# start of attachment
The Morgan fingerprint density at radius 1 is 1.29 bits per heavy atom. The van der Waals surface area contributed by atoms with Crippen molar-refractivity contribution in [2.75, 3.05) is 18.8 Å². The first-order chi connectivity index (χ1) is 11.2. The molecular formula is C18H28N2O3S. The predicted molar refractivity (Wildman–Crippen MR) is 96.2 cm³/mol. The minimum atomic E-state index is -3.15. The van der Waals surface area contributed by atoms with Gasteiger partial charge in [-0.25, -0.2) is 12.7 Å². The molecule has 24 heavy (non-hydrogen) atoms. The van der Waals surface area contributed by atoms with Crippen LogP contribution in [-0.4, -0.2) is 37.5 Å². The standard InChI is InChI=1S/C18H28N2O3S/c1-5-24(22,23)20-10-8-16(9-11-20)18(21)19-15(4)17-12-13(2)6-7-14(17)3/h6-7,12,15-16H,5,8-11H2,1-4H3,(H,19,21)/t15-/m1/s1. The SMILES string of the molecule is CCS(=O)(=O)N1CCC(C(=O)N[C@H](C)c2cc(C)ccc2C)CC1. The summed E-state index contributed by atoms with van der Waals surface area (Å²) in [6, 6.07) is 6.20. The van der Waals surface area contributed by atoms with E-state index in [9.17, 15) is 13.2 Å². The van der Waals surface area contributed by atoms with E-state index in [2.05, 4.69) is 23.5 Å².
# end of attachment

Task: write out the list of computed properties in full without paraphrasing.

The Morgan fingerprint density at radius 1 is 1.29 bits per heavy atom. The van der Waals surface area contributed by atoms with Crippen molar-refractivity contribution in [2.75, 3.05) is 18.8 Å². The first-order chi connectivity index (χ1) is 11.2. The molecular formula is C18H28N2O3S. The predicted molar refractivity (Wildman–Crippen MR) is 96.2 cm³/mol. The minimum atomic E-state index is -3.15. The van der Waals surface area contributed by atoms with Gasteiger partial charge in [-0.25, -0.2) is 12.7 Å². The molecule has 24 heavy (non-hydrogen) atoms. The van der Waals surface area contributed by atoms with Crippen LogP contribution in [-0.4, -0.2) is 37.5 Å². The standard InChI is InChI=1S/C18H28N2O3S/c1-5-24(22,23)20-10-8-16(9-11-20)18(21)19-15(4)17-12-13(2)6-7-14(17)3/h6-7,12,15-16H,5,8-11H2,1-4H3,(H,19,21)/t15-/m1/s1. The SMILES string of the molecule is CCS(=O)(=O)N1CCC(C(=O)N[C@H](C)c2cc(C)ccc2C)CC1. The summed E-state index contributed by atoms with van der Waals surface area (Å²) in [6, 6.07) is 6.20. The van der Waals surface area contributed by atoms with E-state index in [9.17, 15) is 13.2 Å². The van der Waals surface area contributed by atoms with E-state index in [2.05, 4.69) is 23.5 Å².